In this important decision the Court of Appeal considered the approach to the committal of defendants caught by an injunction made against persons unknown.
Injunctions were granted against persons unknown preventing them from stationing caravans on land in Bromley and South Cambridgeshire. Gypsies proceeded to breach the injunctions. The injunctions were explained to the gypsies: the gypsies stayed put. On applications to commit, the gypsies argued that they needed to be added as parties to the action and that this should not happen until inquiries into their personal circumstances had been carried out, following South Bucks v Porter. Two County Court judges disagreed. On appeal to the Court of Appeal this contention was again rejected. The Master of the Rolls, having stressed the importance of the principle articulated in Mid Beds DC v Brown  1 WLR 1460 (that the court should be astute to ensure that its orders are obeyed and should not vary orders at the behest of those who have already breached them) explained the approach to be taken in such cases as follows –
‘1. The principles in South Bucks … apply when the court is considering whether to grant an injunction against named defendants.
‘2. They do not apply in full when a court is considering whether or not to grant an injunction against persons unknown because the relevant personal information would, ex hypothesi, not be available. However this fact makes it important for courts only to grant such injunctions in cases where it is not possible for the applicant to identify the persons concerned or likely to be concerned.
‘3. The correct course for a person who learns that he is enjoined and who wishes to take further action, which is or would be in breach of the injunction, and thus in contempt of court, is not to take such action but to apply to the court for an order varying or setting aside the order. On such an application the court should apply the principles in South Bucks.
‘4. The correct course for a person who appreciates that he is infringing the injunction when he learns of it is to apply to the court forthwith for an order varying or setting aside the injunction. On such an application the court should again apply the principles in South Bucks.
‘5. A person who takes action in breach of the injunction in the knowledge that he is in breach may apply to the court to vary the injunction for the future. He should acknowledge that he is in breach and explain why he took the action knowing of the injunction. The court will then take account of all the circumstances of the case, including the reasons for the injunction, the reasons for the breach and the applicant’s personal circumstances, in deciding whether to vary the injunction for the future and in deciding what, if any, penalty the court should impose for a contempt committed when he took the action in breach of the injunction. In the first case the court will apply the principles in South Bucks and in Mid Bedfordshire DC v Brown.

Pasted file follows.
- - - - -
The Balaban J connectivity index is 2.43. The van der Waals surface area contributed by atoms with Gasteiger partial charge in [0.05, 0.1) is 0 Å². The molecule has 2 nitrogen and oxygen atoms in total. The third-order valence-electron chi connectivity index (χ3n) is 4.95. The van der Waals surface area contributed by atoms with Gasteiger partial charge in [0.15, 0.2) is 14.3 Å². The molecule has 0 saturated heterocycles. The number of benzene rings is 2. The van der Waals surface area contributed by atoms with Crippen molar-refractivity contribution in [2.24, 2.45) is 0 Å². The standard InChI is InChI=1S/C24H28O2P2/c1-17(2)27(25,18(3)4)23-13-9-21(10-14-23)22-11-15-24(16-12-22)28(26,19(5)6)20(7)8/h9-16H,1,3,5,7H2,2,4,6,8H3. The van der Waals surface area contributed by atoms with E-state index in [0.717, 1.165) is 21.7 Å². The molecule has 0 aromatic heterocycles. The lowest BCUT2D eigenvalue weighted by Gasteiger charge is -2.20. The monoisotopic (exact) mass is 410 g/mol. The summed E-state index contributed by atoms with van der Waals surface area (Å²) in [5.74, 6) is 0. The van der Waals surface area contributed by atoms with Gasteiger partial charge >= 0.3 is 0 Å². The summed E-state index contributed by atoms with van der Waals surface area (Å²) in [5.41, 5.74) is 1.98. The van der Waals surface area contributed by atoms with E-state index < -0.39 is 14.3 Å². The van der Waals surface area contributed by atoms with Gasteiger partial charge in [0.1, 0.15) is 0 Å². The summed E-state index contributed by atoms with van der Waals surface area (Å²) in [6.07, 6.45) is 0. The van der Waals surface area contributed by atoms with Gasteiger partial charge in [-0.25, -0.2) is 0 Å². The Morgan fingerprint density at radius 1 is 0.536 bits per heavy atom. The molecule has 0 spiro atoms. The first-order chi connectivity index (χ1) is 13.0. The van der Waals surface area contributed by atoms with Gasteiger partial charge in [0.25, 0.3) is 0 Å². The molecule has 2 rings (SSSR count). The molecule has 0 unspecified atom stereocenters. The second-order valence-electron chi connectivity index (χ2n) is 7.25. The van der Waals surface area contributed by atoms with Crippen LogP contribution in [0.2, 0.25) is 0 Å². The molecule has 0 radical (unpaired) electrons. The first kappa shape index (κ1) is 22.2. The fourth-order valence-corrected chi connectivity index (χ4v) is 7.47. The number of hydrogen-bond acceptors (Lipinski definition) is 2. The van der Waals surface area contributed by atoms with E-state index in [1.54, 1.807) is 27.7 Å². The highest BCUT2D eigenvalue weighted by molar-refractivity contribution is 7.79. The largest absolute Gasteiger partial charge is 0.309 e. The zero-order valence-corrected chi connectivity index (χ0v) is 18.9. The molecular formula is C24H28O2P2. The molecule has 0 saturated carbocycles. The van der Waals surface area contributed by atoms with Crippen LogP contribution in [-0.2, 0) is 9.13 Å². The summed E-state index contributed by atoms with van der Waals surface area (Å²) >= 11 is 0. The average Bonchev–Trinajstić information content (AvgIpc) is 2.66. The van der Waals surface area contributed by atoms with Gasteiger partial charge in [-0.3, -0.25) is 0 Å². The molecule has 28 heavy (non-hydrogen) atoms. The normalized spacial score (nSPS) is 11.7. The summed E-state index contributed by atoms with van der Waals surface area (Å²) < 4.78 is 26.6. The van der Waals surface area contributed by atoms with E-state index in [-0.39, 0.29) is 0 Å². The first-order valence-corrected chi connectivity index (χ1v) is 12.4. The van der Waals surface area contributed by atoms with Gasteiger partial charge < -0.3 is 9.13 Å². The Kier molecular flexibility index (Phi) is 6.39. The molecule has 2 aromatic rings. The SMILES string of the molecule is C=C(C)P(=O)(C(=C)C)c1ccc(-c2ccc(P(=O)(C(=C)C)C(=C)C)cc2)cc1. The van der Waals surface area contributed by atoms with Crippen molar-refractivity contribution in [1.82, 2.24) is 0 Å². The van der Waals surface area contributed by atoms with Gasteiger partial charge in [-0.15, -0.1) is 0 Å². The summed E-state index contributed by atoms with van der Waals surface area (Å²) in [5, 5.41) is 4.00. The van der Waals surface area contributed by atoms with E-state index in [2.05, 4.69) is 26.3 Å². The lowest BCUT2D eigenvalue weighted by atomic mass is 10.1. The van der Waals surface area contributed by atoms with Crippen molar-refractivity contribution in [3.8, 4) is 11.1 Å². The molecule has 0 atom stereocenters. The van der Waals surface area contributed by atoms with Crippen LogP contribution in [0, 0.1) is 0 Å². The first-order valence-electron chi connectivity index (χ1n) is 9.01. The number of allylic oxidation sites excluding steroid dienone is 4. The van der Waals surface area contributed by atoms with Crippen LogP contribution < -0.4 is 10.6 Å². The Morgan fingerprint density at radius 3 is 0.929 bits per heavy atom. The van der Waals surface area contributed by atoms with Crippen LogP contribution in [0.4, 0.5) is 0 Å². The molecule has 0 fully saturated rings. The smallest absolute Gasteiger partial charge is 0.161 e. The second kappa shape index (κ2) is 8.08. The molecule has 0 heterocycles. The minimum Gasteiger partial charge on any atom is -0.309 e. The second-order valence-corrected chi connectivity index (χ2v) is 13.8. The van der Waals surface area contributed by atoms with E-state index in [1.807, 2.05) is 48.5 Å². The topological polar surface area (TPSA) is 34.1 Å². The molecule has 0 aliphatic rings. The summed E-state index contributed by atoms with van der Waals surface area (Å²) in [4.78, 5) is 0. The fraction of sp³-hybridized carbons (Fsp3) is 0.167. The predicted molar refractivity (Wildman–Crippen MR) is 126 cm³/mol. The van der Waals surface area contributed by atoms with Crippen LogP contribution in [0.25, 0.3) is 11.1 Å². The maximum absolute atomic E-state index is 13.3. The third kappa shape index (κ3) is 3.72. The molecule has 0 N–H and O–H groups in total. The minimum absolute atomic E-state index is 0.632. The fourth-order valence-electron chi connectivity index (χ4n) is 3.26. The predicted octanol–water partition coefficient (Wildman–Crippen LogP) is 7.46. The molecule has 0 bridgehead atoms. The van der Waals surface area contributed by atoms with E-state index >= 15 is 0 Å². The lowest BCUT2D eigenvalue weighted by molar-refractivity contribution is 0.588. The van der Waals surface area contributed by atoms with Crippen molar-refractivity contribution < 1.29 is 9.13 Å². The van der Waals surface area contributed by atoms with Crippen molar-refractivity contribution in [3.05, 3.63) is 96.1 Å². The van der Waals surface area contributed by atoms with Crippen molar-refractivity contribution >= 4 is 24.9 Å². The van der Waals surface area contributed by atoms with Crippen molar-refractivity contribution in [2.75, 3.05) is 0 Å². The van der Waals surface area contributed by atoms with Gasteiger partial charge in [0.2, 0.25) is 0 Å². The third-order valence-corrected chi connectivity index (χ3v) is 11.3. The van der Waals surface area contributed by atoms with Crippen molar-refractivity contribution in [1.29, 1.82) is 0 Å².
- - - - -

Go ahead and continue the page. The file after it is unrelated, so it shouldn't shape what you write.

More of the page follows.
‘6. In cases where the injunction was granted at a without notice hearing a defendant can apply to set aside the injunction as well as to vary it for the future. Where, however, a defendant has acted in breach of the injunction in knowledge of its existence before the setting aside, he remains in breach of the injunction for the past and in contempt of court even if the injunction is subsequently set aside or varied.
‘7. The principles in South Bucks are irrelevant to the question whether or not a person is in breach of an injunction and/or whether he is in contempt of court, because the sole question in such a case is whether he is in breach and/or whether he is in contempt of court. It should be noted that neither appellant applied to the judge for an order varying the injunction for the future. It follows that the judge had no proper opportunity in each case to apply those principles to the case before her.’
Richard Langham appeared (with David Elvin QC) for South Cambridgeshire District Council. The injunction being enforced was the injunction granted by the Court of Appeal in South Cambridgeshire District Council v Persons Unknown  EWCA Civ 1280;  JPL 680, in which Richard Langham also appeared.